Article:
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High demand drives lower prices for LEDs

Driven by higher demand, the price of LED light bulbs fell by an average of 1 percent globally in May 2013, according to LEDInside, a research division of TrendForce. While prices are still somewhat volatile depending on the world region, that finding held true in most markets across the globe. The declines were also seen with other LED technologies. In the U.S., the average sale price of a 40 watt equivalent LED lamp fell by almost 7 percent in May.

Rising demand
The main reason given for the price decline is that LED lighting is experiencing a significant rise in consumer demand. In their report, LEDInside predicted that as LED technology continues to develop, and consumers become more aware of LED products, the penetration rate should reach an estimated 25.7 percent in 2013, an increase of 8.1 percent over 2012. Manufacturers are getting out ahead of the rising popularity in residential LED lighting by working to further expand the market and increase the proportion of LED products that are available to consumers.  

Outside of its applications for residential and commercial lighting systems, LED usage should continue to build as it gains greater market share for backlighting products like cell phones and notebooks. Those products, which represent a steadily growing industry, will provide even more opportunities for LED market expansion.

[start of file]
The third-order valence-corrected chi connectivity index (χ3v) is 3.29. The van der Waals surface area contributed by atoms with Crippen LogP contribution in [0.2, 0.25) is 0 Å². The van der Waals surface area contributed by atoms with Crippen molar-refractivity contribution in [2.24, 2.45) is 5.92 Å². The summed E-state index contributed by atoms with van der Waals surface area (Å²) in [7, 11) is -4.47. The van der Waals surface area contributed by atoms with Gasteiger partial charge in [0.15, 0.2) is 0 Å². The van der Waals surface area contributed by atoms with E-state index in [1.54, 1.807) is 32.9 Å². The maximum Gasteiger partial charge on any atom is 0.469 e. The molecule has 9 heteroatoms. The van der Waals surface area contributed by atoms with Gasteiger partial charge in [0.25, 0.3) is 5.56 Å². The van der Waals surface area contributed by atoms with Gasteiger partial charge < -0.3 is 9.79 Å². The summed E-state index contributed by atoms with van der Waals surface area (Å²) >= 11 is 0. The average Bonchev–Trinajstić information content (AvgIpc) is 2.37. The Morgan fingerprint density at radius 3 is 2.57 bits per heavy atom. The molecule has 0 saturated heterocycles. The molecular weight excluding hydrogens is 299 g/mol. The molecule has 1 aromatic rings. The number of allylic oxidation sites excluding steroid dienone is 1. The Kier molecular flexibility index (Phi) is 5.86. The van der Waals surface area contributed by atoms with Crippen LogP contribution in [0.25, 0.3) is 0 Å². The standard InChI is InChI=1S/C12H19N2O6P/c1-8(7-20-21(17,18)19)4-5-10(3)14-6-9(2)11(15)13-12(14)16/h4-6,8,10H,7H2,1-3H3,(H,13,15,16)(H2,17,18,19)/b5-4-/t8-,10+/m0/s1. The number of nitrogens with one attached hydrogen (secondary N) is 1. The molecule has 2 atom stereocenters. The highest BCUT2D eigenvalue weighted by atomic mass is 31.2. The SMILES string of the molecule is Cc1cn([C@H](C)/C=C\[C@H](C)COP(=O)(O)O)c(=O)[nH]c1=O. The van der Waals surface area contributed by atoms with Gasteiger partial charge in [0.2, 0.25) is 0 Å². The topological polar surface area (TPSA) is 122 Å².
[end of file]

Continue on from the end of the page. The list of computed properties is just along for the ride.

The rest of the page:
Lower prices
As any high school economics teacher can tell you, higher demand almost always leads to higher prices. But with LEDs, higher demand is having the opposite effect.

Lighting companies like General Electric, Phillips and Cree, Inc., have helped to make that counterintuitive idea a reality, driving prices lower by offering more products. They invested heavily in LED research and development going back years, which put them in a position to meet increased demand once it hit the market. Because of that, not only is total supply there to meet the demand, there are plenty of specialty products that incorporate LED as well.

Along with that existing supply, federal, state and local governments have instituted programs that incentivize consumers and businesses to switch to LED lighting systems. That government support is subsidizing both supply and demand, making it cheaper and easier for anyone who wants to switch to LED. The higher demand and declining prices discovered by LEDInside are indicative of a larger trend in America and throughout the globe that points to an ongoing rise in demand for LED lighting.

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